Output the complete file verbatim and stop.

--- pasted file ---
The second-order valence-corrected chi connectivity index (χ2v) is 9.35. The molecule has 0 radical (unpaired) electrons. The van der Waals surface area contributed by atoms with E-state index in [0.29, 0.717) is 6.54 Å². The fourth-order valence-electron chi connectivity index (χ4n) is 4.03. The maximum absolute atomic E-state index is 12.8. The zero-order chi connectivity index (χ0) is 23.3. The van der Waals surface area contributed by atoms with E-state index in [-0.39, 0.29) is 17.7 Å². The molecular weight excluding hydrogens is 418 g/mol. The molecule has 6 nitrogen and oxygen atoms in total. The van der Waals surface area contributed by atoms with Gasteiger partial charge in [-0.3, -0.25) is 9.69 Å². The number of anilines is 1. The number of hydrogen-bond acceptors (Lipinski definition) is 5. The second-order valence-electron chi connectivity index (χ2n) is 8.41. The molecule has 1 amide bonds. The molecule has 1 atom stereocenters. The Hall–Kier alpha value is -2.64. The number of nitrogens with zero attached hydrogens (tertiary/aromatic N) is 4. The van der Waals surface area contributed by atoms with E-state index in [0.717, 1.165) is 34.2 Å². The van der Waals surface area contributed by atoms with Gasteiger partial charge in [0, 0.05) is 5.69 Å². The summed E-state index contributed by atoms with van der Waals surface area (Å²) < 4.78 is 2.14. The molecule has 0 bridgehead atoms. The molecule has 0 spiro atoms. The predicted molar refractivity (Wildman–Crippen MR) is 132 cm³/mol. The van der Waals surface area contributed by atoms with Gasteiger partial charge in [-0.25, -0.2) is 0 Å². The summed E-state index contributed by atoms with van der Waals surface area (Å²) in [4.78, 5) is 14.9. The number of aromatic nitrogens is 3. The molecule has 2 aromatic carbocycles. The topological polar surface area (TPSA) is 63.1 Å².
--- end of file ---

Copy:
The second-order valence-corrected chi connectivity index (χ2v) is 9.35. The molecule has 0 radical (unpaired) electrons. The van der Waals surface area contributed by atoms with E-state index in [0.29, 0.717) is 6.54 Å². The fourth-order valence-electron chi connectivity index (χ4n) is 4.03. The maximum absolute atomic E-state index is 12.8. The zero-order chi connectivity index (χ0) is 23.3. The van der Waals surface area contributed by atoms with E-state index in [-0.39, 0.29) is 17.7 Å². The molecular weight excluding hydrogens is 418 g/mol. The molecule has 6 nitrogen and oxygen atoms in total. The van der Waals surface area contributed by atoms with Gasteiger partial charge in [-0.3, -0.25) is 9.69 Å². The number of anilines is 1. The number of hydrogen-bond acceptors (Lipinski definition) is 5. The second-order valence-electron chi connectivity index (χ2n) is 8.41. The molecule has 1 amide bonds. The molecule has 1 atom stereocenters. The Hall–Kier alpha value is -2.64. The number of nitrogens with zero attached hydrogens (tertiary/aromatic N) is 4. The van der Waals surface area contributed by atoms with E-state index in [0.717, 1.165) is 34.2 Å². The van der Waals surface area contributed by atoms with Gasteiger partial charge in [0, 0.05) is 5.69 Å². The summed E-state index contributed by atoms with van der Waals surface area (Å²) < 4.78 is 2.14. The molecule has 0 bridgehead atoms. The molecule has 0 spiro atoms. The predicted molar refractivity (Wildman–Crippen MR) is 132 cm³/mol. The van der Waals surface area contributed by atoms with Gasteiger partial charge in [-0.25, -0.2) is 0 Å². The summed E-state index contributed by atoms with van der Waals surface area (Å²) in [4.78, 5) is 14.9. The number of aromatic nitrogens is 3. The molecule has 2 aromatic carbocycles. The topological polar surface area (TPSA) is 63.1 Å².